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Learn the basics about credit cards and what they’re useful for.
Credit cards are a flexible way to borrow money, enabling you to make transfers and payments now, with the option to repay your credit provider later.
You can choose to pay off your statement balance in full each month, or spread payments over a longer time period. It’s useful to know that you might be charged interest, unless an introductory or promotional rate applies. Fees may also apply to some transactions.
For a quick run through, watch our short video.
Helping you understand credit cards.
How do credit cards work?
Let’s explain through an example.
She’s got herself a new credit card to help pay for a few essentials. Unlike her debit card, Claire’s credit card pays with borrowed money, which then needs to be paid back later.
Claire will be charged for borrowing in two ways:
Interest, which is worked out as a percentage of the money Claire’s used on her credit card.
And fees, such as an annual fee or a charge for things like late payments.
When you get a credit card, it comes with a credit limit. This is the maximum amount you can borrow with the card.
It’s based on your own situation… and your credit score. And you’ll have a minimum monthly repayment you’ll need to make. Although you can vary how much you pay back each month above that amount.
So let’s say Claire’s had a few extra recent expenses, resulting in her credit card spend building up.
Every month, Claire will get a credit card statement showing her balance, the minimum she needs to repay and when to pay it by.
If Claire can pay off her entire balance before the due date, then happy days – she won’t pay any interest at all.
If Claire pays it back over a longer period, that’s fine too, but she’ll pay some interest, unless she has an interest-free offer.
When making repayments, Claire will end up paying less interest if she can pay more than her minimum amount each month.
That’s why we think it’s a good idea to pay off as much as possible, whenever you can.
So… how could using a credit card help you?
Some people use theirs to spread their spending.
For example, you could furnish your new home when you move in, then pay it all off over the course of a year.
Or, if you already have borrowing, a balance transfer lets you move your balance from one credit card to another with a different provider.
This could mean moving to a card with a lower interest rate, which might reduce your monthly outgoings.
Credit cards also offer protection under Section 75 of the Consumer Credit Act.
This means you could get your money back if you run into a problem with a purchase made on your card, as long as it’s over £100 and up to £30,000.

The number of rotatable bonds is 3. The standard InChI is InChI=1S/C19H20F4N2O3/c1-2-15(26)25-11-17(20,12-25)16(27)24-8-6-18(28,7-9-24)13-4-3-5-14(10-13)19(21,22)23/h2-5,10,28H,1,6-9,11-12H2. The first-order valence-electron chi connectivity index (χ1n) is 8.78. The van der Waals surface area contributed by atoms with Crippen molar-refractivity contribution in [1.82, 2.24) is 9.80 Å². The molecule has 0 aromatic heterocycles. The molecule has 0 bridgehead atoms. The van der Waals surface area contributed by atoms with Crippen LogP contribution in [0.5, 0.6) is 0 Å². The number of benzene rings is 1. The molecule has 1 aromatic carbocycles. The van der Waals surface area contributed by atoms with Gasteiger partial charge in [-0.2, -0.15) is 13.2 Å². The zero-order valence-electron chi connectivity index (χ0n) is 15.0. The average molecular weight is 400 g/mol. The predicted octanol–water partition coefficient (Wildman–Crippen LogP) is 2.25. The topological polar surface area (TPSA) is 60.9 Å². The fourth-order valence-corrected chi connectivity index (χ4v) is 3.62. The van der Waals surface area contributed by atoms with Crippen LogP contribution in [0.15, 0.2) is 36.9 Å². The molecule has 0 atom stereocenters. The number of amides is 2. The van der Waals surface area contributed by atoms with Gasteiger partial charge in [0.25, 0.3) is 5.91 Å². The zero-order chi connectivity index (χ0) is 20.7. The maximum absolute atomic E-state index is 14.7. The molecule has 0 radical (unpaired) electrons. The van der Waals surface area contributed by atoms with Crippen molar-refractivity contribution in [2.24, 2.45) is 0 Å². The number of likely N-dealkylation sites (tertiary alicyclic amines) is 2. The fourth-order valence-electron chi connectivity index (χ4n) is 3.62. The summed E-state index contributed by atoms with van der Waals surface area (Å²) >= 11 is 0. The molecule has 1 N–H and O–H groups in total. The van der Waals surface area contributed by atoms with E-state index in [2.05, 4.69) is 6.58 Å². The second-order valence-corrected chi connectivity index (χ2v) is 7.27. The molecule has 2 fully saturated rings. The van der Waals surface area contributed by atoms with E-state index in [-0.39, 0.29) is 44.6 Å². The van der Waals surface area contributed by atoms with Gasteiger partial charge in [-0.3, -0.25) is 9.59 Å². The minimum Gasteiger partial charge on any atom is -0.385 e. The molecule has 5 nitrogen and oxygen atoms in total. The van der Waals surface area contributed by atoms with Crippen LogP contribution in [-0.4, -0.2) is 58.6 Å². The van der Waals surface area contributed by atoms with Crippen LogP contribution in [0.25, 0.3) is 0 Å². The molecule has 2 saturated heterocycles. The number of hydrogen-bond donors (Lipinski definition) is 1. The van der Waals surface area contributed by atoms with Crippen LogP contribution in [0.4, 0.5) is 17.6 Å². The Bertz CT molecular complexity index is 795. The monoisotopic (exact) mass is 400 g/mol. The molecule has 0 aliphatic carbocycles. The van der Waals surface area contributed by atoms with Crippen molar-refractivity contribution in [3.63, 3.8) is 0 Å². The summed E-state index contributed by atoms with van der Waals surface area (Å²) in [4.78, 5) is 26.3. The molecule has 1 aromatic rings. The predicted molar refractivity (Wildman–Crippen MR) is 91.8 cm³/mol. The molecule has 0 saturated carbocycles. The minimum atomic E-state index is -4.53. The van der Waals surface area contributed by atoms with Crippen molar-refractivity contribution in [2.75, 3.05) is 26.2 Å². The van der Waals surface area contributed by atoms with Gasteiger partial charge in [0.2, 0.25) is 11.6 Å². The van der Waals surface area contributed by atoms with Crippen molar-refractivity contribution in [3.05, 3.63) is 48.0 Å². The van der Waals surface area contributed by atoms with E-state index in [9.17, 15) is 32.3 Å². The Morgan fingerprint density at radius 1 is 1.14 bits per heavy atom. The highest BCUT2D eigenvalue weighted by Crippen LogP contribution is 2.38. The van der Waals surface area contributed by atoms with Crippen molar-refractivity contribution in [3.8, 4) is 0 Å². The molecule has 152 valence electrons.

Let’s quickly go over some key points.
When choosing a credit card, think about how you’ll want to use it. Take time to find one that’s right for you.
Be aware of interest charges and fees.....and keep your credit limit in mind.
And remember, the more of your balance you pay off each month, the less interest you’ll pay.
We hope this info helps. Thanks for watching!
While there’s a balance on your credit card account, you’ll receive a monthly statement, including:
Your latest statement details the minimum payment you need to make, along with the due date.
If you can’t pay the full statement balance, it’s a good idea to pay as much as you can to keep any interest costs to a minimum.
A debit card is linked to your current account. When you use it, money is taken from your account balance.
A credit card is a separate account. When you use it, you’re borrowing money you’ll need to pay back later.
Those are the very basic differences, but there’s more to compare, including the costs for using each type of card. You might like to check out our guide to the difference between debit and credit cards.
1. What do you need a credit card for?
Most credit cards are created with a specific use in mind, such as card purchases or balance transfers, although some offer benefits on more than one transaction type.
2. Consider your options
3. Compare card features carefully
As well as looking at the introductory interest rates and the length of any offers, look at differences in account fees and charges.
The maximum amount you can borrow is also known as your credit limit. This is set based on an assessment of your personal circumstances when you open your account, but it can also change over time. For example, you could be offered a different limit, or you might request to increase or decrease it.
You’ll find your credit limit on your latest statement, or you can check it using Online Banking and the Mobile Banking app.
It’s good to know that if you go over your credit limit, or are regularly very close to the maximum, your credit score could be affected, which could affect your ability to get credit in future.
Credit cards can be used in most countries outside the UK.
Just keep in mind any fees which might apply when you make transactions abroad. It’s a good idea to check your account terms and conditions before you travel.
Most credit card purchases of over £100 and up to £30,000 are covered by Section 75 of the Consumer Credit Act 1974, which could come in handy if something you’ve paid for is faulty, doesn’t arrive or isn’t as described.
Credit cards are a flexible way to borrow money and spread repayments over time.
Halifax is a division of Bank of Scotland plc. Registered in Scotland No. SC327000. Registered Office: The Mound, Edinburgh EH1 1YZ. Bank of Scotland plc is authorised by the Prudential Regulation Authority and regulated by the Financial Conduct Authority and the Prudential Regulation Authority under registration number 169628.